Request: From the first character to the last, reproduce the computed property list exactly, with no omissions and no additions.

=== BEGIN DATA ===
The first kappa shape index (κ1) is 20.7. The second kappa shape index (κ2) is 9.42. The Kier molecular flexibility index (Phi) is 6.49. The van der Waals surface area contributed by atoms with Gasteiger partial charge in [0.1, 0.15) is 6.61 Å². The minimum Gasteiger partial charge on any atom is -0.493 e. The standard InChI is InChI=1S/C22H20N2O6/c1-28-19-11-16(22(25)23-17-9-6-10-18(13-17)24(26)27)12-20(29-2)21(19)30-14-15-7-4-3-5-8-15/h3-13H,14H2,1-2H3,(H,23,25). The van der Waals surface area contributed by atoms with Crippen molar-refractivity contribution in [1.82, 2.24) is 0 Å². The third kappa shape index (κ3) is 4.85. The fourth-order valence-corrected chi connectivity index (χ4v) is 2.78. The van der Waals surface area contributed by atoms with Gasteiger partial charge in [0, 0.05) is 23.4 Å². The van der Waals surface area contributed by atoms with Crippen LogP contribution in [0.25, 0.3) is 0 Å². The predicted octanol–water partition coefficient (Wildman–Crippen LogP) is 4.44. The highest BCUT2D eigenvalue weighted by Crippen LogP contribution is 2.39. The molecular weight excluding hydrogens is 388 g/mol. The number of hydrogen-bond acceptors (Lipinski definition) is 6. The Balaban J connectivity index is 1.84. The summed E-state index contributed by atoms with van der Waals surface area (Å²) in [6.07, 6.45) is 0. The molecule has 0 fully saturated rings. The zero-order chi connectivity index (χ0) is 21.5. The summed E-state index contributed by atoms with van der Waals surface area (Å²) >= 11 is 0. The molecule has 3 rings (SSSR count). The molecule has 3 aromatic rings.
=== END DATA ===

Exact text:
The first kappa shape index (κ1) is 20.7. The second kappa shape index (κ2) is 9.42. The Kier molecular flexibility index (Phi) is 6.49. The van der Waals surface area contributed by atoms with Gasteiger partial charge in [0.1, 0.15) is 6.61 Å². The minimum Gasteiger partial charge on any atom is -0.493 e. The standard InChI is InChI=1S/C22H20N2O6/c1-28-19-11-16(22(25)23-17-9-6-10-18(13-17)24(26)27)12-20(29-2)21(19)30-14-15-7-4-3-5-8-15/h3-13H,14H2,1-2H3,(H,23,25). The van der Waals surface area contributed by atoms with Crippen molar-refractivity contribution in [1.82, 2.24) is 0 Å². The third kappa shape index (κ3) is 4.85. The fourth-order valence-corrected chi connectivity index (χ4v) is 2.78. The van der Waals surface area contributed by atoms with Gasteiger partial charge in [0, 0.05) is 23.4 Å². The van der Waals surface area contributed by atoms with Crippen LogP contribution in [0.25, 0.3) is 0 Å². The predicted octanol–water partition coefficient (Wildman–Crippen LogP) is 4.44. The highest BCUT2D eigenvalue weighted by Crippen LogP contribution is 2.39. The molecular weight excluding hydrogens is 388 g/mol. The number of hydrogen-bond acceptors (Lipinski definition) is 6. The Balaban J connectivity index is 1.84. The summed E-state index contributed by atoms with van der Waals surface area (Å²) in [6.07, 6.45) is 0. The molecule has 0 fully saturated rings. The zero-order chi connectivity index (χ0) is 21.5. The summed E-state index contributed by atoms with van der Waals surface area (Å²) >= 11 is 0. The molecule has 3 rings (SSSR count). The molecule has 3 aromatic rings.